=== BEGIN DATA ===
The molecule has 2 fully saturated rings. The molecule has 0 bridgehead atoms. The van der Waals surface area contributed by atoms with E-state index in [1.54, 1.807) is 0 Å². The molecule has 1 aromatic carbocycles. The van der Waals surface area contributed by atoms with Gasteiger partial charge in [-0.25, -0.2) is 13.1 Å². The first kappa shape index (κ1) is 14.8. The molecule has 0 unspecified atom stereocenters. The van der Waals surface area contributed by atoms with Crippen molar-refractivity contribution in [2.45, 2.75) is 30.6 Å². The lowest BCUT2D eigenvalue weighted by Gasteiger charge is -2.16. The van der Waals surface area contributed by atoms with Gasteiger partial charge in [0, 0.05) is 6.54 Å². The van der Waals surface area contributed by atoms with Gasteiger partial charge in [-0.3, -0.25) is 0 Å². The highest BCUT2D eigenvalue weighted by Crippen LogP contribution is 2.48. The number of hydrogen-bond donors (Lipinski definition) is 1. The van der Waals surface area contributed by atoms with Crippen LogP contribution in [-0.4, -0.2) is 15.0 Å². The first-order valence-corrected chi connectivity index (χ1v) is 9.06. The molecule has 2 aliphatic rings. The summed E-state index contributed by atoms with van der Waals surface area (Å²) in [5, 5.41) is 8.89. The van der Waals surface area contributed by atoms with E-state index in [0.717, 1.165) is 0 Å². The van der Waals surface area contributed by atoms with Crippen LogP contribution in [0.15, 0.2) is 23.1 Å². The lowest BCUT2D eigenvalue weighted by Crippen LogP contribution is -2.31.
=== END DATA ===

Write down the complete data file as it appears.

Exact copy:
The molecule has 2 fully saturated rings. The molecule has 0 bridgehead atoms. The van der Waals surface area contributed by atoms with E-state index in [1.54, 1.807) is 0 Å². The molecule has 1 aromatic carbocycles. The van der Waals surface area contributed by atoms with Gasteiger partial charge in [-0.25, -0.2) is 13.1 Å². The first kappa shape index (κ1) is 14.8. The molecule has 0 unspecified atom stereocenters. The van der Waals surface area contributed by atoms with Crippen molar-refractivity contribution in [2.45, 2.75) is 30.6 Å². The lowest BCUT2D eigenvalue weighted by Gasteiger charge is -2.16. The van der Waals surface area contributed by atoms with Gasteiger partial charge in [0, 0.05) is 6.54 Å². The van der Waals surface area contributed by atoms with Gasteiger partial charge in [-0.3, -0.25) is 0 Å². The highest BCUT2D eigenvalue weighted by Crippen LogP contribution is 2.48. The number of hydrogen-bond donors (Lipinski definition) is 1. The van der Waals surface area contributed by atoms with Crippen LogP contribution in [-0.4, -0.2) is 15.0 Å². The first-order valence-corrected chi connectivity index (χ1v) is 9.06. The molecule has 2 aliphatic rings. The summed E-state index contributed by atoms with van der Waals surface area (Å²) in [5, 5.41) is 8.89. The van der Waals surface area contributed by atoms with E-state index in [0.717, 1.165) is 0 Å². The van der Waals surface area contributed by atoms with Crippen LogP contribution in [0.15, 0.2) is 23.1 Å². The lowest BCUT2D eigenvalue weighted by Crippen LogP contribution is -2.31.